• Roasted baby beetroot salad with goats curd and pine nuts (starter; nice but not cataclysmically tastier than the beetroot salad we make at home, even though the ingredients they are using are obviously several million times better than ours)
  • Roasted cod, creamed olive oil potatoes, lemon conserve and sauce grenoblaise (really good even though neither of us is that keen on cod)
  • Crispy burnt lemon meringue with cucumber sorbet (best dessert of the meal and one of the best desserts we’ve ever had)

After the meal I was very pleased to find out that as patrons of the restaurant, we could get into the Flower Dome for free. I may not be very interested in flowers but I am absolutely riveted by the idea of getting something for nothing, so I was all like OH HELL YEAH LET’S EXPLORE US SOME FLOWERS!

For about an hour, anyway.

I’m more of a cactus person, really. When I saw these two, the little easy-listening radio station in my head started playing Sometimes When We Touch. And then, because little easy-listening radio stations never last very long in my head, the retro porn music channel started up instead.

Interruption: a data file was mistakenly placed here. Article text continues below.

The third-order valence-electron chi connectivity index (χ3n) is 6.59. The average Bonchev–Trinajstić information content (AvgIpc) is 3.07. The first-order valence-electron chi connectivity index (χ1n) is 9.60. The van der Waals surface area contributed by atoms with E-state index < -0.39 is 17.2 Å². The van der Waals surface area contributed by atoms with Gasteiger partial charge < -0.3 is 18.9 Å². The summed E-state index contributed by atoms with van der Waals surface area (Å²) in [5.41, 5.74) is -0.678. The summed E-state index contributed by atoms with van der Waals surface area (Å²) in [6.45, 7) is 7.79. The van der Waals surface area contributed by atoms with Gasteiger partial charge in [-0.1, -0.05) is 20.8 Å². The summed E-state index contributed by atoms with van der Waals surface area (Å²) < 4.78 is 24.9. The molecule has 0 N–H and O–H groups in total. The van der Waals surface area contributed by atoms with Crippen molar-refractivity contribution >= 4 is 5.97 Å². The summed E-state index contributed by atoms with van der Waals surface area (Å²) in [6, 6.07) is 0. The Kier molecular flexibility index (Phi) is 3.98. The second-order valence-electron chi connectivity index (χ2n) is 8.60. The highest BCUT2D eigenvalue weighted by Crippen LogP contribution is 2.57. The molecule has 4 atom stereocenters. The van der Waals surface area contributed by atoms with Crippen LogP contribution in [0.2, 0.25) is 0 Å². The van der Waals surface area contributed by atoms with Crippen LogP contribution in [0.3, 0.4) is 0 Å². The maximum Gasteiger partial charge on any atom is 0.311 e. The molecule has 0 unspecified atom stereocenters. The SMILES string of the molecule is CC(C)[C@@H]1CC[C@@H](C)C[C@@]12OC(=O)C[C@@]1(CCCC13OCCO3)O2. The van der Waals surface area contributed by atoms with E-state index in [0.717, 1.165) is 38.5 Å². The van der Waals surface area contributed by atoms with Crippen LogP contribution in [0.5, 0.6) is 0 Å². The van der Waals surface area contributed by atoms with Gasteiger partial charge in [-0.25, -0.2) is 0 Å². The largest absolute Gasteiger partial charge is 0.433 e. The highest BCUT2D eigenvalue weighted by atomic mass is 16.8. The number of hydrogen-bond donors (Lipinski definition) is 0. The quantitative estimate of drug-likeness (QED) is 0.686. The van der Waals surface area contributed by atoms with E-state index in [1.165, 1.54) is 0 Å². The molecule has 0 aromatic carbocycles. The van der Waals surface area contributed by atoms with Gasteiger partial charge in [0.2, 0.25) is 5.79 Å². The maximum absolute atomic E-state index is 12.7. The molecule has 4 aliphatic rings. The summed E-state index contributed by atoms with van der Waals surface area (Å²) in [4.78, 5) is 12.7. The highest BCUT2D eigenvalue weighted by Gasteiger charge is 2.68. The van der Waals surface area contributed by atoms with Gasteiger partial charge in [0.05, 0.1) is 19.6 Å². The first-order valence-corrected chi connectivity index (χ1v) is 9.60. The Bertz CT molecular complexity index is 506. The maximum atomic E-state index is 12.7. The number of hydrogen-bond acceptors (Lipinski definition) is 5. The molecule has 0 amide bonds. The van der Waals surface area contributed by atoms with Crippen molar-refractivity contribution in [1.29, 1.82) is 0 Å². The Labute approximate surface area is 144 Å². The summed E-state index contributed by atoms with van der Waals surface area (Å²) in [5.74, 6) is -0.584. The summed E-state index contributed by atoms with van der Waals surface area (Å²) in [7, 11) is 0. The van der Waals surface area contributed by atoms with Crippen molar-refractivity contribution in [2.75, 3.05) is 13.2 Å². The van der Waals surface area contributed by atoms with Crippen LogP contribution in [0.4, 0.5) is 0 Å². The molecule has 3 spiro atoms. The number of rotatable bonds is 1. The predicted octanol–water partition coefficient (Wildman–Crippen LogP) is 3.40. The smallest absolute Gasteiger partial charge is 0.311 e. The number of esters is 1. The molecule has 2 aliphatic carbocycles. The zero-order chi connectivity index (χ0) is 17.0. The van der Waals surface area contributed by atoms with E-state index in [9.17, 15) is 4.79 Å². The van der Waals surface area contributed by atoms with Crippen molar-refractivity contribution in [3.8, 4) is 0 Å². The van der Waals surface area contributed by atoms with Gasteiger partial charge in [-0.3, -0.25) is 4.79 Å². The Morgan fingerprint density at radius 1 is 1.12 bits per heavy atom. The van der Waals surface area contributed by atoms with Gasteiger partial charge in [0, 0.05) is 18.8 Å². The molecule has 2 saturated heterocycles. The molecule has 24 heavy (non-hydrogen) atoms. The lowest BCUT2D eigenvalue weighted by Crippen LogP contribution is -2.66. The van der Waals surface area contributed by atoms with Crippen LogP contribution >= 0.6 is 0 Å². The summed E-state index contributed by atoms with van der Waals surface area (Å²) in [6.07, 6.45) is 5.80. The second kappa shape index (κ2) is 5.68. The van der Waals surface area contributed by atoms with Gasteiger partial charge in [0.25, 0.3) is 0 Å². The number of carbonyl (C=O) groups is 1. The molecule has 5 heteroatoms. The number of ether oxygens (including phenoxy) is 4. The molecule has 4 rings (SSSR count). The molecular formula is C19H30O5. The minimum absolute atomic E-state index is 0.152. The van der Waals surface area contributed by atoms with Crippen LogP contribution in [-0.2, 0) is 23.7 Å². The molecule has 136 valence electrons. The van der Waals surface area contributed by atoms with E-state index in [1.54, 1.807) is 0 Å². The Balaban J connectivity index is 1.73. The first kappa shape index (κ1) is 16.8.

Sometimes When We Touch...

I’m not sure why, but when I saw this, the retro porn music channel switched to a crackly sputtering one with an old British man reciting Jabberwocky. (No, I don’t know what Pollen put in those desserts.)

Twas brillig and the slithy toves...

I’d brought along the ultra-wide converter I don’t use enough, and had some fun playing with it.

Flower Dome (Gardens By The Bay, Singapore)

Outside, I strolled down something marked as a viewpoint for the Supertree grove and was quite amused at the particular view it gave, which is basically a real tree photobombing whatever photos you might want to take of the huge fake trees. Nature can be such a troll.

Real tree photobombs photo of fake trees

Evening came, and with it an intense need for teh ping and a return to my couch. So Alec brought the wife he occasionally refers to as “Mrs Boo Radley” home, but not before she thanked him for the lovely afternoon out and admitted the Gardens by the Bay weren’t so bad after all.